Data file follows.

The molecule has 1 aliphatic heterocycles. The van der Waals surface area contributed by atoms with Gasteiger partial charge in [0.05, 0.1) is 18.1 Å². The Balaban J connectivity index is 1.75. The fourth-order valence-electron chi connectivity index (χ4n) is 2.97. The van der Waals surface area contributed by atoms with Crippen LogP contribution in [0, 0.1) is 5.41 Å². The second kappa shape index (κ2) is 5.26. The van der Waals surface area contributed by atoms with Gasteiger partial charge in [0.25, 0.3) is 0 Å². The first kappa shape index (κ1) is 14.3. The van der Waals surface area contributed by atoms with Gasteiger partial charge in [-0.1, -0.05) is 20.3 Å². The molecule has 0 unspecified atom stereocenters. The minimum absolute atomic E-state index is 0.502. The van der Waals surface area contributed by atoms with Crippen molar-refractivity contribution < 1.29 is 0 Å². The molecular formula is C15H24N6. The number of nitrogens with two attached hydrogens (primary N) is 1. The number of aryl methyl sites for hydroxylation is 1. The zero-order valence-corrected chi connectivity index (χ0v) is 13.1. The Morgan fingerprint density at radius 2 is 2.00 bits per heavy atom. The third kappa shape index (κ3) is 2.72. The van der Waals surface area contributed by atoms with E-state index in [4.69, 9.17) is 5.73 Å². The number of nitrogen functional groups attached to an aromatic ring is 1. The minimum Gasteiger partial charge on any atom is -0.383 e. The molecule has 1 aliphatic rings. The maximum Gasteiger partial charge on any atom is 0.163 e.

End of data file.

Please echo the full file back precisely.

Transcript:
The molecule has 1 aliphatic heterocycles. The van der Waals surface area contributed by atoms with Gasteiger partial charge in [0.05, 0.1) is 18.1 Å². The Balaban J connectivity index is 1.75. The fourth-order valence-electron chi connectivity index (χ4n) is 2.97. The van der Waals surface area contributed by atoms with Crippen LogP contribution in [0, 0.1) is 5.41 Å². The second kappa shape index (κ2) is 5.26. The van der Waals surface area contributed by atoms with Gasteiger partial charge in [0.25, 0.3) is 0 Å². The first kappa shape index (κ1) is 14.3. The van der Waals surface area contributed by atoms with Gasteiger partial charge in [-0.1, -0.05) is 20.3 Å². The molecule has 0 unspecified atom stereocenters. The minimum absolute atomic E-state index is 0.502. The van der Waals surface area contributed by atoms with Crippen molar-refractivity contribution < 1.29 is 0 Å². The molecular formula is C15H24N6. The number of nitrogens with two attached hydrogens (primary N) is 1. The number of aryl methyl sites for hydroxylation is 1. The zero-order valence-corrected chi connectivity index (χ0v) is 13.1. The Morgan fingerprint density at radius 2 is 2.00 bits per heavy atom. The third kappa shape index (κ3) is 2.72. The van der Waals surface area contributed by atoms with E-state index in [4.69, 9.17) is 5.73 Å². The number of nitrogen functional groups attached to an aromatic ring is 1. The minimum Gasteiger partial charge on any atom is -0.383 e. The molecule has 1 aliphatic rings. The maximum Gasteiger partial charge on any atom is 0.163 e.